Hygienic was required to comply with the provisions of 35 U.S.C. § 171 in order to obtain the monopoly benefits of our patent laws. The statute provides:
"Whoever invents any new, original and ornamental design for an article of manufacture may obtain a patent therefor, subject to the conditions and requirements of this title.
"The provisions of this title relating to patents for inventions shall apply to patents for designs, except as otherwise provided."
The courts have passed on the validity of countless design patents under this statute and its predecessors, and the law, in the abstract, has been restated many times.
The first requirement is that the design be the result of invention.6 Blisscraft of Hollywood v. United Plastics Co., 294 F.2d 694, 696 (2nd Cir. 1961); International Silver Co. v. Pomerantz, 271 F.2d 69, 71 (2nd Cir. 1959). It must reveal a greater skill than "that exercised by the ordinary designer who is chargeable with knowledge of the prior art." General Time Instruments Corp. v. U. S. Time Corp., 165 F.2d 853, 854 (2nd Cir.), cert. denied, 334 U.S. 846, 68 S. Ct. 1515, 92 L. Ed. 1770 (1948).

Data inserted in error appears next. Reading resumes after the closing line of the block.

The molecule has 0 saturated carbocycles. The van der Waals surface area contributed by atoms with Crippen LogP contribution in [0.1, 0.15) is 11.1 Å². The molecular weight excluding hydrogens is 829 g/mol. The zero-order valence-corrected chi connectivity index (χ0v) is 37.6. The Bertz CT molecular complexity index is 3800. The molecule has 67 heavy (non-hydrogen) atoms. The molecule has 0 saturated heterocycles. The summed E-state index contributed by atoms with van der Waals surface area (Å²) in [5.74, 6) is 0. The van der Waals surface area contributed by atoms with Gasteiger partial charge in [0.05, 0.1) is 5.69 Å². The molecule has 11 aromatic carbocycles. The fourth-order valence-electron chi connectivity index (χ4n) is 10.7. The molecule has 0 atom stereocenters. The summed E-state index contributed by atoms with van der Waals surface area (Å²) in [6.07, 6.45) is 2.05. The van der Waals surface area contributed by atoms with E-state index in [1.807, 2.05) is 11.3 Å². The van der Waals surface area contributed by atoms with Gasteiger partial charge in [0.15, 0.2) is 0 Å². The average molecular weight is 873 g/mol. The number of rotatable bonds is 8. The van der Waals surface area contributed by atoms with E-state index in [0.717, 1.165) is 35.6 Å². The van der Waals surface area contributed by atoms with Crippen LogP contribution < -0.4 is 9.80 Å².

The degree of difference required to establish novelty is manifested when the average observer takes the new design for a different, and not a modified already existing design. Thabet Mfg. Co. v. Kool Vent Metal Awning Corp., 226 F.2d 207, 212 (6th Cir. 1955).
Appellants produced evidence of design patents issued to a man named Price in 1910 and to H. P. Weaver in 1915 which, if considered together, feature almost all of the elements found in the Hygienic soap dish design "invented" more than a quarter of a century later, including two-piece construction and a square-holed tray. We think our language in Blisscraft of Hollywood v. United Plastics Co., supra, is equally appropriate here: